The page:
Ph.D. Students

Jessica López-Espino

My research combines linguistic and legal anthropology to explore the experience of Latinxs in U.S. child welfare proceedings. I trace how Latinx adults navigate the child welfare system, considering the ways in which language access, beliefs about culturally defined parenting practices, and racialized perceptions of risk shape decision making in juvenile dependency cases. I'm broadly interested in rituals of legitimation through legal processes and the role of race and language in perceptions of social belonging in the U.S.

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Hyemin Lee

Bridging linguistic/semiotic anthropology with medical anthropology, my research centers on the transformation of traditional Korean medicine (hanuihak) and Korean materia medica (hanyak) under the process of scientization and commodification. My academic interests also touch upon the broad theme of language and medicine, including communications of pain and suffering, doctor-patient interactions, and medical discourse.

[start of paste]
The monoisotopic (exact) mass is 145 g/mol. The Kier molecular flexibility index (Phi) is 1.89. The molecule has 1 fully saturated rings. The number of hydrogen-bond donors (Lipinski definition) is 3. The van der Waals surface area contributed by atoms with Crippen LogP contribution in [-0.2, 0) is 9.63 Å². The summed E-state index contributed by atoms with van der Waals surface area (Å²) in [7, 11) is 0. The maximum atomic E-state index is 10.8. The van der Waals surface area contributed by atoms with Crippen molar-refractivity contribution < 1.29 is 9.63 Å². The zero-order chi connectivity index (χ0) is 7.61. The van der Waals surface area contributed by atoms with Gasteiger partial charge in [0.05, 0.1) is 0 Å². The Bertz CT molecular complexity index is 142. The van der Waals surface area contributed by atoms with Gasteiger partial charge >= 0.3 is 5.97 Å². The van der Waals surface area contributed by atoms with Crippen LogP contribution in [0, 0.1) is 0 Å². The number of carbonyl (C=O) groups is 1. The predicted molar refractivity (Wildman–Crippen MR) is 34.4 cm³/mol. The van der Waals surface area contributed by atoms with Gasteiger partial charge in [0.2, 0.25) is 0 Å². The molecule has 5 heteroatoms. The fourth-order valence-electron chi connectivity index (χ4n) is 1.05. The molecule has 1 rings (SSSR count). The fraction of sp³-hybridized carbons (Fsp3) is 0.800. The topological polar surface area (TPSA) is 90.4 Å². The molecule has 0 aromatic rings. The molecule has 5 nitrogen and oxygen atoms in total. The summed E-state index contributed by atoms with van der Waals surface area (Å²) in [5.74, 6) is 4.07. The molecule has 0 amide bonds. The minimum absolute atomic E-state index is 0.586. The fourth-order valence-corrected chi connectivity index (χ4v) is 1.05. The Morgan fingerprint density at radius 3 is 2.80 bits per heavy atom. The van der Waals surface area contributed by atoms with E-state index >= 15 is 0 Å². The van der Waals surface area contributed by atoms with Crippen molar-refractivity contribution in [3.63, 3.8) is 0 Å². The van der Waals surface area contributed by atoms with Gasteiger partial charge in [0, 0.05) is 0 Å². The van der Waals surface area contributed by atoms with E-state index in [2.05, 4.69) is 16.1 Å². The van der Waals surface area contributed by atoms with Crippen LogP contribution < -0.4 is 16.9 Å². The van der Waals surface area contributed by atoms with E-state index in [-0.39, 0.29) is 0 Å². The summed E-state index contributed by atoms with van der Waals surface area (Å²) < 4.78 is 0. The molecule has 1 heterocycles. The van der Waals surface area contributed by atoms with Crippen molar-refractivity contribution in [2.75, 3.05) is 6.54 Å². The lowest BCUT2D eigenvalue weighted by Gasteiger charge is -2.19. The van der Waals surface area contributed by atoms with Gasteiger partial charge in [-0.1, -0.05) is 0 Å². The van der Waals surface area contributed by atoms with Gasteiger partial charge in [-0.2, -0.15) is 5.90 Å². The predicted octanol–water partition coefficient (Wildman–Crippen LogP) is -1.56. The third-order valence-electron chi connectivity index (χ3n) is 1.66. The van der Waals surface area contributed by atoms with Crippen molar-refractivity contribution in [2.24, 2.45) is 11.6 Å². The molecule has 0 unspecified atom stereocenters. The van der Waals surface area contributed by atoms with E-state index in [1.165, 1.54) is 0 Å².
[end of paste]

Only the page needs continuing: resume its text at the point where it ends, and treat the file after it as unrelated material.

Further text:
Parmida Mostafavi

Broadly, I am interested in how language influences, and is influenced by, identity formations and performances. I study the links between nationalism and racial formation and how language mediates identity categories such as race, religion, and class, particularly through the linguistic practices of Iranian-Americans. In addition to code-mixing, code-switching, and speech itself, my favorite avenues to study these phenomena include social media memes and discourse, Iranian business practices in the U.S., and online fashion stores catering to the Iranian diaspora.

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Undergraduate research Assistants

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Cameron Anderson

Diya Chatterjee

Harry Zhu

 

Former Advisees

Hannah Carlan

I am a linguistic and sociocultural anthropologist specializing in the multilingual politics of rural development in the Himalayan region of northern India. My dissertation research broadly examines how state actors, non-governmental organizations, and rural farmers co-produce and contest ideas of poverty, prosperity, and responsibility in their everyday encounters, and how this impacts bureaucratic practice and state welfare provisioning. My undergraduate research at NYU examined humor as a semiotic resource for diasporic identity construction amongst second-generation South Asian social workers in Queens, NY.

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